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Wednesday, April 17, 2024

Featured Artist: Andrea Fourchy

Andrea Fourchy is a junior art studio major at UC Davis. Her work has been displayed in several group shows over the last few years – one being at John Natsoulas Gallery in Davis. This past summer she took part in an art-residency program for college juniors called Yale Norfolk. She was nominated by the UCD art department to apply and even received a fellowship to study in Connecticut. Aggie arts wrtier Paayal Zaveri sat down with Fourchy to talk about her artistic experience.

How did you get started with painting and drawing?

I took beginning drawing my [first] year at UC Davis. Each week, students were assigned a self-portrait as homework. I would regularly sit for eight hours drawing on my dorm room floor. I would come to class on the following Monday super enthusiastic, with my newest portrait, excited to learn how I could improve. The following two quarters I took Beginning Painting with Hearne Pardee and “Reinterpreting Landscape” with Gina Werfel. From my very first experiences with the UCD Art Department I felt engaged and challenged by my courses. Those three classes solidified my decision to move into the art studio major. I felt lucky to have access to such an excellent, vibrant art program.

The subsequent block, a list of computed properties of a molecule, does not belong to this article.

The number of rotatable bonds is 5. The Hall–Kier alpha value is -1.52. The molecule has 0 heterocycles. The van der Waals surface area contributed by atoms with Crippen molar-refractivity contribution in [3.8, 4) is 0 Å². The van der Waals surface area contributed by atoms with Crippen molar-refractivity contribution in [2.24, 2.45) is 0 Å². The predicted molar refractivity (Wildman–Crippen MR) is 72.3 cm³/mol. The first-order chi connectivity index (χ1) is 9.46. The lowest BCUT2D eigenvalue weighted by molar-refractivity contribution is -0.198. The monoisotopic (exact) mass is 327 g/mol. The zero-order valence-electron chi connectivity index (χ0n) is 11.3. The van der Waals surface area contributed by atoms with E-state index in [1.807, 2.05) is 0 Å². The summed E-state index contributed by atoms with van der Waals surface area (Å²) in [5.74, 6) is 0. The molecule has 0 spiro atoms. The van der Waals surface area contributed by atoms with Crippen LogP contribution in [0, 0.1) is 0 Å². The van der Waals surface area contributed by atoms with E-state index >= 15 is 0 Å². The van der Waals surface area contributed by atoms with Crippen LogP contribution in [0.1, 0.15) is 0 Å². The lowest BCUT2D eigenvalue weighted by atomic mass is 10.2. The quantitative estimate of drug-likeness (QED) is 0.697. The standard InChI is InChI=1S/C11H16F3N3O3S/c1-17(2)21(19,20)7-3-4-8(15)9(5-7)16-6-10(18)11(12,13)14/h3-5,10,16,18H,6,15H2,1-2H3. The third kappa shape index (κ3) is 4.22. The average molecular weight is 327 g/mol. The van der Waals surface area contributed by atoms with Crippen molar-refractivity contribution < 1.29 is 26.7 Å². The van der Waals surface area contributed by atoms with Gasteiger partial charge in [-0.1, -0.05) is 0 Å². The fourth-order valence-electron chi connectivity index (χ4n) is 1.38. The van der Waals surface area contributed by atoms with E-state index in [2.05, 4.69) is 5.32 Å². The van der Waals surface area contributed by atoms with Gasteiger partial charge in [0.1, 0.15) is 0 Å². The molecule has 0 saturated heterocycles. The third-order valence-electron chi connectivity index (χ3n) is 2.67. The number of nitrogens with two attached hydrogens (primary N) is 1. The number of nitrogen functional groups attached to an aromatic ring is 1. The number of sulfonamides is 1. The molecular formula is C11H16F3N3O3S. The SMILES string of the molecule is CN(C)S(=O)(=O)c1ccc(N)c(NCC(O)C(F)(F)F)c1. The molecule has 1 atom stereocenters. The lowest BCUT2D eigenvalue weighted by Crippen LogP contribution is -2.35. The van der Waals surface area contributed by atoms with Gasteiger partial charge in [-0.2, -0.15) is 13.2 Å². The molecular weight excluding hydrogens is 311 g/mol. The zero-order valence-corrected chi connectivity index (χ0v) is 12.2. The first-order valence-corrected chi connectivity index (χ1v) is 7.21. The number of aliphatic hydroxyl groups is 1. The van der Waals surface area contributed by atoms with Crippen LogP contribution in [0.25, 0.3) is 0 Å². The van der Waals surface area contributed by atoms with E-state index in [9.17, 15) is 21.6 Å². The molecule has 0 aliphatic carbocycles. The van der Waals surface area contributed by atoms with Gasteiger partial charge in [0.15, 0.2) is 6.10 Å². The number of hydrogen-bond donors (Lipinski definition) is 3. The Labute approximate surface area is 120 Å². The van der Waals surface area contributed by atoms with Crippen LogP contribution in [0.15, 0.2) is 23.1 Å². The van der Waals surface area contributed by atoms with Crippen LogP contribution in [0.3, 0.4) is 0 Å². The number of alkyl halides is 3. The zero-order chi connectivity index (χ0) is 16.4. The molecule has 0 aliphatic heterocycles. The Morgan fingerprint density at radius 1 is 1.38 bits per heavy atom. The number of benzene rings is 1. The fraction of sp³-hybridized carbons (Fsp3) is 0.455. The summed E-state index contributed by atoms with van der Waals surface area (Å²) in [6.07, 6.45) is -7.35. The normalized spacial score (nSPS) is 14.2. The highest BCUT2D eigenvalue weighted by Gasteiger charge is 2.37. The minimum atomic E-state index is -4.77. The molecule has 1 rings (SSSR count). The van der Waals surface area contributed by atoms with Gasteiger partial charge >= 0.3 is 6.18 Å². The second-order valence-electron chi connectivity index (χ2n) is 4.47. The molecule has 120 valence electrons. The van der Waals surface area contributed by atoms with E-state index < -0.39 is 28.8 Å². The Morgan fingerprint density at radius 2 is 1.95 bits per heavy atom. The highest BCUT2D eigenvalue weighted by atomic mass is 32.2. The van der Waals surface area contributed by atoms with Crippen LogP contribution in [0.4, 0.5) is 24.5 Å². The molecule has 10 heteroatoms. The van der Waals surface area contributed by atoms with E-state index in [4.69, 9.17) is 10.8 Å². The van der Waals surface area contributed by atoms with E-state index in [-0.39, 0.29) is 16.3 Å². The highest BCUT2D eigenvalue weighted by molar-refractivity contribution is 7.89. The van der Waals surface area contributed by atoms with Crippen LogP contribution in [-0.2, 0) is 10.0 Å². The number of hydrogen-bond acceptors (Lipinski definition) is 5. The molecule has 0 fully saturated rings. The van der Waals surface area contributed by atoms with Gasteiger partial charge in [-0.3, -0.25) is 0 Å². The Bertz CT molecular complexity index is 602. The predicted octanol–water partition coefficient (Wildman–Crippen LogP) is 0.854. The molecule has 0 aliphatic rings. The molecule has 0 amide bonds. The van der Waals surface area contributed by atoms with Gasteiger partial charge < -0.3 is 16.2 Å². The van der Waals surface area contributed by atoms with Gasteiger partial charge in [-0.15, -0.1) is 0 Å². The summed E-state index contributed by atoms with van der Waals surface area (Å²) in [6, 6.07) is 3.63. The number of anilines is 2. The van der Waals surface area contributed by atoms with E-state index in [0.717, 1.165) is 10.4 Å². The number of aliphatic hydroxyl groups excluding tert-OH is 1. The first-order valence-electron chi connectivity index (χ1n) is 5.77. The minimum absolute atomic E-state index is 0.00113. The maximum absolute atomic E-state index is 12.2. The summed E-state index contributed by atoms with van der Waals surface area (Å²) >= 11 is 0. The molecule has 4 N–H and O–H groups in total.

What are the processes you use for your artwork?

The understanding that I am pursuing in painting is born out of a process that blends intuitive experimentation with careful observation. I am interested in complications of visual perception and the materiality of paint. In my paintings I think about shifts in scale and how scale can create drama as well as specific spatial relationships. I am interested in how different types of marks exist in the same painting and how that painting functions pictorially. Throughout my process, I think about light and value and the relationship between value and color.

Where do you get the inspiration for your pieces? In particular the two pieces displayed above?

A very important part about making art today, and historically, is studying the art of past generations. I love going to the library when I am feeling stuck in my work and looking at images of paintings that have been reproduced in art books. Right now, I’m reading a book called Art in America since 1945 and have found it very informative in regards to my own practice, more broadly in understanding the context of art today. Whereas, I was looking at a portrait bust from antiquity reproduced in history as a source for the drawing, the painting was made entirely from my imagination. I am heavily influenced by abstract [expressionism] generation artists like William de Kooning and Phillip Guston.

– Photo courtesy of Andrea Fourchy

– Written by Paayal Zaveri

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